In 2005, Norway’s government-owned broadcasting network, NRK, lost production rights for its national football league. In search of a new program to air in place of summer soccer games, NRK, which still held broadcast rights for biathlon and cross-country skiing, approached the Norwegian Ski Federation and the Norwegian Biathlon Federation with a question: Could they find an organizer willing to create a large summer event encapsulating the winter sports of biathlon and nordic skiing?
NRK’s answer came in Arne Idland.
Idland was serving as the team manager for the Norwegian Biathlon Federation at the time and had planned to finish his term that same year. The 2006 Winter Olympics had just wrapped up, and Idland was ready for a change.
Before stepping out of his role with Norwegian Biathlon, Idland become the chief of sport for Norway’s Blink Ski Festival, known as Blinkfestivalen.
“I spent my last months in the biathlon federation just thinking about Blink,” Idland said in a phone interview.
Originally from the city of Sandnes himself, Idland said he chose the municipality as a host city for Blink because, at the time, Sandnes “had no big events.”
Since its inception in 2006, Blink has grown, becoming a premier international rollerski event. Organizers spent a grand total of 23 million Norwegian Kroner (about $2.75 million U.S. dollars) on this year’s Blink rollerski festival. That’s up from approximately 6,000,000 Norwegian Kroner (nearly $720,000 U.S. dollars) in its inaugural year.
Even with the high price tag, Idland indicated that everything at Blink — entry, exit, and post-event concerts — are free. An estimated 70,000 thousand spectators attended Blink, and not one paid to get in.
“That has been maybe one of the major key factors to our growth and our success,” Idland said. “Everything is free. We even have free concerts. No tickets to come in and that is the same today as it was at the start. Everybody can come and go just as they want.”
But how has the city been able to sustain a “free” and accessible race to the public? Sponsors, Idland explained. Through their financial backing, Idland and three others staff members are paid to work full time, year round on Blink.
When festival time rolls around, local cross-country and biathlon clubs near Sandnes pitch in to organize the multi-day event. And their time is paid. About 600 club members worked at this year’s Blink, and in total, were paid 750,000 Norwegian Kroner (about $90,000 USD).
“That’s the most important income on an annual basis for the clubs,” Idland said. “It’s also a window to show all the people the sport and to get young kids and youth to start with biathlon and cross-country.”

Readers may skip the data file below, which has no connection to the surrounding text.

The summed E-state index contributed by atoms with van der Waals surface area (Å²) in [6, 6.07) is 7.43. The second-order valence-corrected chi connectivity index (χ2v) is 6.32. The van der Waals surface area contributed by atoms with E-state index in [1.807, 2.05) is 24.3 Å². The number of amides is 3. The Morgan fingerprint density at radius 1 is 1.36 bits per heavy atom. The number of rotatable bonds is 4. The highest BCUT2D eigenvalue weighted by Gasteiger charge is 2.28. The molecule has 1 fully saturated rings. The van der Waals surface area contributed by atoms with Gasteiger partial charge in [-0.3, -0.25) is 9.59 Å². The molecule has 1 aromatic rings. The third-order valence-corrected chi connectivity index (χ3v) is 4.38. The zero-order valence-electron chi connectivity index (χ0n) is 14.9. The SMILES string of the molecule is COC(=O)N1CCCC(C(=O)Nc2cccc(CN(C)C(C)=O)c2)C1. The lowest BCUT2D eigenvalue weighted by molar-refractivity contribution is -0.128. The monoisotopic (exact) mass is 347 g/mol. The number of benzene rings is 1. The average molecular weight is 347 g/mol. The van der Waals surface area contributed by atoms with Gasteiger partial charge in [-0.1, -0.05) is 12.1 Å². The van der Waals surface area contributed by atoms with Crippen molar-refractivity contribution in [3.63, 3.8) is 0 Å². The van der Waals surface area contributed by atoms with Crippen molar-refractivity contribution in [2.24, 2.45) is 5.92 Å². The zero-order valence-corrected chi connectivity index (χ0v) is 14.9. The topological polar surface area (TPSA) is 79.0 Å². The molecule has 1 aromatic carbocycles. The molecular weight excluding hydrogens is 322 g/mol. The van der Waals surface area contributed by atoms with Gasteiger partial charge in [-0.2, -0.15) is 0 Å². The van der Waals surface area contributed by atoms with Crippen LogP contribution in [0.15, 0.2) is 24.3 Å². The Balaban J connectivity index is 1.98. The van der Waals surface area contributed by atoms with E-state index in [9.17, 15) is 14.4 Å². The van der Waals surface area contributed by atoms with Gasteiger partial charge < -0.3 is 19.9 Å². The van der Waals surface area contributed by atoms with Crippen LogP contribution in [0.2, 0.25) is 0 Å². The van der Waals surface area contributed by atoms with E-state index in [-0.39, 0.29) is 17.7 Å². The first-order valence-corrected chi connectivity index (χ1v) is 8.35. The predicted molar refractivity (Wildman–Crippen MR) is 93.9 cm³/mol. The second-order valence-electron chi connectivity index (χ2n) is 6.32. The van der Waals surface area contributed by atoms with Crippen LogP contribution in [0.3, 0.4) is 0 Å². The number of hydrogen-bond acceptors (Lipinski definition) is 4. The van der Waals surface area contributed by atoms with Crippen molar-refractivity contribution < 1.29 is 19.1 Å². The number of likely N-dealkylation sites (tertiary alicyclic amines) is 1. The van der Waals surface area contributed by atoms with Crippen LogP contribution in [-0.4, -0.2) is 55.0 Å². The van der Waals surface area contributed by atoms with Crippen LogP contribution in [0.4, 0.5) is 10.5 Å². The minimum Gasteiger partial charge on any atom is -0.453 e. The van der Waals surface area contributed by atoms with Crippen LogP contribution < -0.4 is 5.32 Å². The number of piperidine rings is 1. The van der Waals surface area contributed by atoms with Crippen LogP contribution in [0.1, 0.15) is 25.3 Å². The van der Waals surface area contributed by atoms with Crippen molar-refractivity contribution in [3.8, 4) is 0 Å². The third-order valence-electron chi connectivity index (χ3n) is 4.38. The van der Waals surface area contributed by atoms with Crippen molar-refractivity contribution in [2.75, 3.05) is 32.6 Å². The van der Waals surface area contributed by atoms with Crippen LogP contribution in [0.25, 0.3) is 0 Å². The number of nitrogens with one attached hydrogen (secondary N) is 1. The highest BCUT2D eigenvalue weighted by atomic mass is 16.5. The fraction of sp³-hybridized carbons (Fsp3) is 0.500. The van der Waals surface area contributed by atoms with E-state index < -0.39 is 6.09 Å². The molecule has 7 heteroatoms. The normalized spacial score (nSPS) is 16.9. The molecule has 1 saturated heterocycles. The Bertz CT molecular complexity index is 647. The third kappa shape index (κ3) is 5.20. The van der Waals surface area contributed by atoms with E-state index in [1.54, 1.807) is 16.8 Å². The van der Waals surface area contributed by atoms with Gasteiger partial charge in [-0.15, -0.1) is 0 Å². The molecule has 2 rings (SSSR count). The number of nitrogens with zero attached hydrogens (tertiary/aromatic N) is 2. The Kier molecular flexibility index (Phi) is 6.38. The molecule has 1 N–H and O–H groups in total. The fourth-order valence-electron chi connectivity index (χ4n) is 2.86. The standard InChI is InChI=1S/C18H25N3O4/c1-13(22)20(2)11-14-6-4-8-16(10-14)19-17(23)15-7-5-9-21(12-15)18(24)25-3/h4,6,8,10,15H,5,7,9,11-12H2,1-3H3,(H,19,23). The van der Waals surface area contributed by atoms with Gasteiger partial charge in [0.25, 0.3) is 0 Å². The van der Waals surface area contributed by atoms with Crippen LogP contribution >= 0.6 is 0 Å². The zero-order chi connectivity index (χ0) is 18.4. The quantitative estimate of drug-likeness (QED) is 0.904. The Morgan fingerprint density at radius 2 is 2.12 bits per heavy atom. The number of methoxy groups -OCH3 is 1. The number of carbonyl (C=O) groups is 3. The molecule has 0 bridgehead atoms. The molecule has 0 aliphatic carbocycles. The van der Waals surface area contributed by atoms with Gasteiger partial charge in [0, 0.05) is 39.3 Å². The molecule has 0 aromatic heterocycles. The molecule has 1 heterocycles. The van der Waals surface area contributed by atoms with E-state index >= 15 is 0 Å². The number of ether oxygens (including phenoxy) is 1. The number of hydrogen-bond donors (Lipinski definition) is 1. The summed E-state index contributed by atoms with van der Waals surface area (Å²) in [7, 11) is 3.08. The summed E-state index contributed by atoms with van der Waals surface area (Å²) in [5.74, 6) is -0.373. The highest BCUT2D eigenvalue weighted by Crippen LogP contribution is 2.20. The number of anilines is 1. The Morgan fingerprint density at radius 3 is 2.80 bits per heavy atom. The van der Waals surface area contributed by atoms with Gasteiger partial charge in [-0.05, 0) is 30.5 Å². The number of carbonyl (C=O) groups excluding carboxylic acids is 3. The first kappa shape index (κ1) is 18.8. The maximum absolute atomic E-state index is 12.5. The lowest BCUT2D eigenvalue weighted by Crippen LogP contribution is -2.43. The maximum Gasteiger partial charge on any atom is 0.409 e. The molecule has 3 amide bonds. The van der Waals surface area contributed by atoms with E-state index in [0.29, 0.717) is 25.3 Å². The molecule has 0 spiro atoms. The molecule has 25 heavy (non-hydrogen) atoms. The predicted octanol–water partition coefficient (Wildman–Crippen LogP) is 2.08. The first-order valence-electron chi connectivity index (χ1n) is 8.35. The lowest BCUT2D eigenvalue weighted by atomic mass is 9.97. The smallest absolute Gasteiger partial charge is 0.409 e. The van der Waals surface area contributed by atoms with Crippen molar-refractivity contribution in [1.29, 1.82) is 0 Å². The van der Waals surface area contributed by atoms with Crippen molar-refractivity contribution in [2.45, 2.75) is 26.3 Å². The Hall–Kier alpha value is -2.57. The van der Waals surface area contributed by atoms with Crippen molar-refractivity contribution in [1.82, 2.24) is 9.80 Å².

Much of Blink revolves around the concept of sport promotion, as opposed to pulling in dollars.
“One major thing with Blink is that Blink is open for everybody,” he said.
The festival not only includes an elite race series, but also junior and youth categories in both the biahtlon and cross-country divisions. Idland estimated that 3,000 children participated in Blink camp activities this year and 1,200 juniors entered Blink competitions. Last week, athletes from Russia, Italy, France, Sweden, Great Britain, Finland, Canada, and the U.S. made the trek to Sandnes to participate.
“We have everything from — maybe you are four years old trying rollerskis for the first time — up to the athletes like [Martin Johnsrud] Sundby and [Therese] Johaug and the other big names,” Idland said. “It’s not only a show for the big stars. It has been important both for the development of the Norwegian Ski Federation and also for the youth and juniors.”
As Blink looks to develop Norwegian skiers, it also continues to develop its race series program. In 2010, organizers added the Lysebotn Opp uphill race, which begins in the fjord town of Lysebotn before climbing 640 meters above sea level.
Three years ago, they introduced the Blink Classics distance races, which were 50- or 60-kilometers long for elite women and men, starting in the city center of Ålgård and finishing in Sandnes.
Organizers have also been keen on safety for the high-paced rollerski events on asphalt. Few of its courses feature any steep downhills, all of its courses are fenced off to spectators, and every competitor must use the same speed of rollerskis. This year, Blink provided 1,000 unused rollerskis for racers. Next year they will do the same, with even slower wheel speeds, set to the same speed.
“So next year we will use IBT 4, which are the slowest skis we have,” Idland said. “That is mainly for the safety, but also we also want the strongest athletes to win. The slower rollerskis you have, the more similar it is to winter time.”
Winter is not something Blink hopes to compete with, Idland said. Climate change, however, may moot that point.
“We do not want to become a threat to the traditional skiing on snow,” Idland said. “But … the winters get a little bit shorter and maybe also have to go a little further up in the mountains to find the snow, so I think rollerskiing will become more and more important as a supplement for skiing. Not instead of skiing, but maybe you do more rollerskiing.
“We do not want to be a threat to the FIS World Cup either,” Idland continued. “We can play along with both FIS and the IBU. If at one time in the future there should be an interest that they would do something together with Blink, we would of course sit down and have a discussion with the FIS and the IBU.”
Hopefully, that future interest is one made by choice.
Gabby Naranja considers herself a true Mainer, having grown up in the northern most part of the state playing hockey and roofing houses with her five brothers. She graduated from Bates College where she ran cross-country, track, and nordic skied. She spent this past winter in Europe and is currently in Montana enjoying all that the U.S. northwest has to offer.